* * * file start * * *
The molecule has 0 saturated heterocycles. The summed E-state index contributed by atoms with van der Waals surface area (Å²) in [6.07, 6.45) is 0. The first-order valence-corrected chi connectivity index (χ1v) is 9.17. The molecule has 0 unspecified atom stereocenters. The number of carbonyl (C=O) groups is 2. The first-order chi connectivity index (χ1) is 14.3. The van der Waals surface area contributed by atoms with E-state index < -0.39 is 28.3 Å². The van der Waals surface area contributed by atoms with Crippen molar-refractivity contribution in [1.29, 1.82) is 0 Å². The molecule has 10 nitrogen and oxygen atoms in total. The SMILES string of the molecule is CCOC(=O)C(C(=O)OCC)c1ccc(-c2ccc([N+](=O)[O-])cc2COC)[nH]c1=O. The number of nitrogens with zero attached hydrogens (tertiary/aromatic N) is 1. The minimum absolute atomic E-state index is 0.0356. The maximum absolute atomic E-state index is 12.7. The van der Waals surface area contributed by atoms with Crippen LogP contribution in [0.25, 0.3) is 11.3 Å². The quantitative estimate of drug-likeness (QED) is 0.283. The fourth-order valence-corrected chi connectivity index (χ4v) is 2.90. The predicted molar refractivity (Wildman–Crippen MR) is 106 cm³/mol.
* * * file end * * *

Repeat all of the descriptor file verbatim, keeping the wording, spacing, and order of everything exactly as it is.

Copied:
The molecule has 0 saturated heterocycles. The summed E-state index contributed by atoms with van der Waals surface area (Å²) in [6.07, 6.45) is 0. The first-order valence-corrected chi connectivity index (χ1v) is 9.17. The molecule has 0 unspecified atom stereocenters. The number of carbonyl (C=O) groups is 2. The first-order chi connectivity index (χ1) is 14.3. The van der Waals surface area contributed by atoms with E-state index < -0.39 is 28.3 Å². The van der Waals surface area contributed by atoms with Crippen molar-refractivity contribution in [1.29, 1.82) is 0 Å². The molecule has 10 nitrogen and oxygen atoms in total. The SMILES string of the molecule is CCOC(=O)C(C(=O)OCC)c1ccc(-c2ccc([N+](=O)[O-])cc2COC)[nH]c1=O. The number of nitrogens with zero attached hydrogens (tertiary/aromatic N) is 1. The minimum absolute atomic E-state index is 0.0356. The maximum absolute atomic E-state index is 12.7. The van der Waals surface area contributed by atoms with Crippen LogP contribution in [0.25, 0.3) is 11.3 Å². The quantitative estimate of drug-likeness (QED) is 0.283. The fourth-order valence-corrected chi connectivity index (χ4v) is 2.90. The predicted molar refractivity (Wildman–Crippen MR) is 106 cm³/mol.